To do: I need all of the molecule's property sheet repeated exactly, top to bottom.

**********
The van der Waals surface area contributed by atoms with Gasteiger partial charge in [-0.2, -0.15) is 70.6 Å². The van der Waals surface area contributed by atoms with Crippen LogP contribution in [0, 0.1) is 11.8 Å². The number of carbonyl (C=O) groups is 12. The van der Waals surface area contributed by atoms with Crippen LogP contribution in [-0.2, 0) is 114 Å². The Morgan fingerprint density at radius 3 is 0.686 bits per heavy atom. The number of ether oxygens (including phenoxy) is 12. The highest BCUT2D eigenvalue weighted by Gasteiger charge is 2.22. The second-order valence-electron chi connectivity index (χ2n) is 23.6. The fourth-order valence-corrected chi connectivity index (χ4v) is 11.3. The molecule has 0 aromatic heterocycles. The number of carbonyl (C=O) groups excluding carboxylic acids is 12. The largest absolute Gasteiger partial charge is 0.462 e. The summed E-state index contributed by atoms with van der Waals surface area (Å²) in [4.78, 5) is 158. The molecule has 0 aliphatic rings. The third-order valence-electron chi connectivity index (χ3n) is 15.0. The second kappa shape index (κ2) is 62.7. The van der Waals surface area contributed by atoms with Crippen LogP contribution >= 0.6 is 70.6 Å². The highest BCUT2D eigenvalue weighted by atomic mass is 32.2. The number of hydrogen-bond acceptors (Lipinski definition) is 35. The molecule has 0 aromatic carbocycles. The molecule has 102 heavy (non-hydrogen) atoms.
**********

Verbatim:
The van der Waals surface area contributed by atoms with Gasteiger partial charge in [-0.2, -0.15) is 70.6 Å². The van der Waals surface area contributed by atoms with Crippen LogP contribution in [0, 0.1) is 11.8 Å². The number of carbonyl (C=O) groups is 12. The van der Waals surface area contributed by atoms with Crippen LogP contribution in [-0.2, 0) is 114 Å². The Morgan fingerprint density at radius 3 is 0.686 bits per heavy atom. The number of ether oxygens (including phenoxy) is 12. The highest BCUT2D eigenvalue weighted by Gasteiger charge is 2.22. The second-order valence-electron chi connectivity index (χ2n) is 23.6. The fourth-order valence-corrected chi connectivity index (χ4v) is 11.3. The molecule has 0 aromatic heterocycles. The number of carbonyl (C=O) groups excluding carboxylic acids is 12. The largest absolute Gasteiger partial charge is 0.462 e. The summed E-state index contributed by atoms with van der Waals surface area (Å²) in [4.78, 5) is 158. The molecule has 0 aliphatic rings. The third-order valence-electron chi connectivity index (χ3n) is 15.0. The second kappa shape index (κ2) is 62.7. The van der Waals surface area contributed by atoms with Crippen LogP contribution >= 0.6 is 70.6 Å². The highest BCUT2D eigenvalue weighted by atomic mass is 32.2. The number of hydrogen-bond acceptors (Lipinski definition) is 35. The molecule has 0 aromatic carbocycles. The molecule has 102 heavy (non-hydrogen) atoms.